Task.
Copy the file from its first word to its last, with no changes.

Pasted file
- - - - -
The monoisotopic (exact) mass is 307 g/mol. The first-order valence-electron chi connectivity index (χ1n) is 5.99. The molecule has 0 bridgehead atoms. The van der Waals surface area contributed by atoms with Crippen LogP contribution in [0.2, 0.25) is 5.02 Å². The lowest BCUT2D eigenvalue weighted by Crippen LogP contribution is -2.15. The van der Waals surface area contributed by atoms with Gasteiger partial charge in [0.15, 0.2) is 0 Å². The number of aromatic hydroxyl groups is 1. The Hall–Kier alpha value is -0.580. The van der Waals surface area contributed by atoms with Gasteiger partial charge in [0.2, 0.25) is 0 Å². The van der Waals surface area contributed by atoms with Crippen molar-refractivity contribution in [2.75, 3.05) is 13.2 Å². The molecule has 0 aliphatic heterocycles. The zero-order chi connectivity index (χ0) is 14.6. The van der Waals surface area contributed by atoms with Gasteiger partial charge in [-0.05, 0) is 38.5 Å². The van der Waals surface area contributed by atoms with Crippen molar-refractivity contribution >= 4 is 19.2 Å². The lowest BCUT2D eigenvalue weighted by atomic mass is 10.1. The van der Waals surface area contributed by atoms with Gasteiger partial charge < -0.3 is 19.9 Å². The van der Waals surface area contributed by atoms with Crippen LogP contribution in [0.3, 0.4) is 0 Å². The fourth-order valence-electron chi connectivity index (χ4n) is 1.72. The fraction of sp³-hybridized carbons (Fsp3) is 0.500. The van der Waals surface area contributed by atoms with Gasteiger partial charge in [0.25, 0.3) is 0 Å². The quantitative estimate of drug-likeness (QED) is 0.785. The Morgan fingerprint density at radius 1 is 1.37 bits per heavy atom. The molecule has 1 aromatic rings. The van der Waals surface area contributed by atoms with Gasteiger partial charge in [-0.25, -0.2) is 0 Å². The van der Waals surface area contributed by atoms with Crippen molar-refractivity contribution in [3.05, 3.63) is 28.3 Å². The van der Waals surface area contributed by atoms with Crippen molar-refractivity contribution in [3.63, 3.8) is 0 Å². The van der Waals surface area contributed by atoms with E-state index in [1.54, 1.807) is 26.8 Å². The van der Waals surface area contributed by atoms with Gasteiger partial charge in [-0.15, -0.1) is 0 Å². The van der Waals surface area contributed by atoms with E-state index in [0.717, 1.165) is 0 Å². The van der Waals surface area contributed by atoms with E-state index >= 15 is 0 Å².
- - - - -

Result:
The monoisotopic (exact) mass is 307 g/mol. The first-order valence-electron chi connectivity index (χ1n) is 5.99. The molecule has 0 bridgehead atoms. The van der Waals surface area contributed by atoms with Crippen LogP contribution in [0.2, 0.25) is 5.02 Å². The lowest BCUT2D eigenvalue weighted by Crippen LogP contribution is -2.15. The van der Waals surface area contributed by atoms with Gasteiger partial charge in [0.15, 0.2) is 0 Å². The number of aromatic hydroxyl groups is 1. The Hall–Kier alpha value is -0.580. The van der Waals surface area contributed by atoms with Gasteiger partial charge in [0.2, 0.25) is 0 Å². The van der Waals surface area contributed by atoms with Crippen molar-refractivity contribution in [2.75, 3.05) is 13.2 Å². The molecule has 0 aliphatic heterocycles. The zero-order chi connectivity index (χ0) is 14.6. The van der Waals surface area contributed by atoms with Gasteiger partial charge in [-0.05, 0) is 38.5 Å². The van der Waals surface area contributed by atoms with Crippen molar-refractivity contribution >= 4 is 19.2 Å². The lowest BCUT2D eigenvalue weighted by atomic mass is 10.1. The van der Waals surface area contributed by atoms with Gasteiger partial charge < -0.3 is 19.9 Å². The van der Waals surface area contributed by atoms with Crippen LogP contribution in [0.3, 0.4) is 0 Å². The fourth-order valence-electron chi connectivity index (χ4n) is 1.72. The fraction of sp³-hybridized carbons (Fsp3) is 0.500. The van der Waals surface area contributed by atoms with Gasteiger partial charge in [0.25, 0.3) is 0 Å². The quantitative estimate of drug-likeness (QED) is 0.785. The Morgan fingerprint density at radius 1 is 1.37 bits per heavy atom. The molecule has 1 aromatic rings. The van der Waals surface area contributed by atoms with Gasteiger partial charge in [-0.25, -0.2) is 0 Å². The van der Waals surface area contributed by atoms with Crippen molar-refractivity contribution in [3.05, 3.63) is 28.3 Å². The van der Waals surface area contributed by atoms with Crippen molar-refractivity contribution in [3.63, 3.8) is 0 Å². The van der Waals surface area contributed by atoms with E-state index in [1.54, 1.807) is 26.8 Å². The van der Waals surface area contributed by atoms with Gasteiger partial charge in [-0.15, -0.1) is 0 Å². The van der Waals surface area contributed by atoms with E-state index in [0.717, 1.165) is 0 Å². The van der Waals surface area contributed by atoms with E-state index >= 15 is 0 Å².